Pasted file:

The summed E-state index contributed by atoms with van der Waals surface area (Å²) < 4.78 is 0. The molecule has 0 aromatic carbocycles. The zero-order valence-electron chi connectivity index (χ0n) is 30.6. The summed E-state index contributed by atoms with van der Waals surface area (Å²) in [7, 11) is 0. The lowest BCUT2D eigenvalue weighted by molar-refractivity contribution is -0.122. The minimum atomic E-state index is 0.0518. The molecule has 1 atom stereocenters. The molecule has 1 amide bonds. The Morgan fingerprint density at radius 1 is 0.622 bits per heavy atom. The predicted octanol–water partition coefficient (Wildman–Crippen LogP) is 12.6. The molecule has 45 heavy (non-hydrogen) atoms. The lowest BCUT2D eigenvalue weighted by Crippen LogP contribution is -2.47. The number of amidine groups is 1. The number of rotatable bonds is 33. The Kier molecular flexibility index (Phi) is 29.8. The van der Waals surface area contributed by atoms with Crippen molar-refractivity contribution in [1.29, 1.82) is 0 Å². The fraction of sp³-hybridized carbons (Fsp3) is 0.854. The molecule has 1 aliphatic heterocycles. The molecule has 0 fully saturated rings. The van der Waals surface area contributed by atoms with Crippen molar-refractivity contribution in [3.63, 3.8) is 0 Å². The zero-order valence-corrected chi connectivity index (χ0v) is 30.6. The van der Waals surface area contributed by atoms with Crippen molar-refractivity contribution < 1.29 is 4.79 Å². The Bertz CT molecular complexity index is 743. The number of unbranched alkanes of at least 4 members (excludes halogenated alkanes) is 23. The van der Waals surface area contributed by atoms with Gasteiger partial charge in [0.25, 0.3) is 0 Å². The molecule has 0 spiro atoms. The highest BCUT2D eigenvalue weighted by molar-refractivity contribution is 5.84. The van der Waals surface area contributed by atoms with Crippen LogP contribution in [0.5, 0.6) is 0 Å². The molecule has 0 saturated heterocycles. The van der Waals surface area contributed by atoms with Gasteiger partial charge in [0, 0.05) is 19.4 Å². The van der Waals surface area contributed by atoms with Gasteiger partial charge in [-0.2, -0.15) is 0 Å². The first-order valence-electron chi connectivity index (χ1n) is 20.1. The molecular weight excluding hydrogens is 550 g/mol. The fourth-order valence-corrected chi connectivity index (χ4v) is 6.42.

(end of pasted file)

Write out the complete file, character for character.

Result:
The summed E-state index contributed by atoms with van der Waals surface area (Å²) < 4.78 is 0. The molecule has 0 aromatic carbocycles. The zero-order valence-electron chi connectivity index (χ0n) is 30.6. The summed E-state index contributed by atoms with van der Waals surface area (Å²) in [7, 11) is 0. The lowest BCUT2D eigenvalue weighted by molar-refractivity contribution is -0.122. The minimum atomic E-state index is 0.0518. The molecule has 1 atom stereocenters. The molecule has 1 amide bonds. The Morgan fingerprint density at radius 1 is 0.622 bits per heavy atom. The predicted octanol–water partition coefficient (Wildman–Crippen LogP) is 12.6. The molecule has 45 heavy (non-hydrogen) atoms. The lowest BCUT2D eigenvalue weighted by Crippen LogP contribution is -2.47. The number of amidine groups is 1. The number of rotatable bonds is 33. The Kier molecular flexibility index (Phi) is 29.8. The van der Waals surface area contributed by atoms with Crippen molar-refractivity contribution in [1.29, 1.82) is 0 Å². The fraction of sp³-hybridized carbons (Fsp3) is 0.854. The molecule has 1 aliphatic heterocycles. The molecule has 0 fully saturated rings. The van der Waals surface area contributed by atoms with Crippen molar-refractivity contribution in [3.63, 3.8) is 0 Å². The zero-order valence-corrected chi connectivity index (χ0v) is 30.6. The van der Waals surface area contributed by atoms with Crippen molar-refractivity contribution < 1.29 is 4.79 Å². The Bertz CT molecular complexity index is 743. The number of unbranched alkanes of at least 4 members (excludes halogenated alkanes) is 23. The van der Waals surface area contributed by atoms with Gasteiger partial charge in [0.25, 0.3) is 0 Å². The molecule has 0 spiro atoms. The highest BCUT2D eigenvalue weighted by molar-refractivity contribution is 5.84. The van der Waals surface area contributed by atoms with Crippen LogP contribution in [0.5, 0.6) is 0 Å². The molecule has 0 saturated heterocycles. The van der Waals surface area contributed by atoms with Gasteiger partial charge in [0, 0.05) is 19.4 Å². The van der Waals surface area contributed by atoms with Gasteiger partial charge in [-0.2, -0.15) is 0 Å². The first-order valence-electron chi connectivity index (χ1n) is 20.1. The molecular weight excluding hydrogens is 550 g/mol. The fourth-order valence-corrected chi connectivity index (χ4v) is 6.42.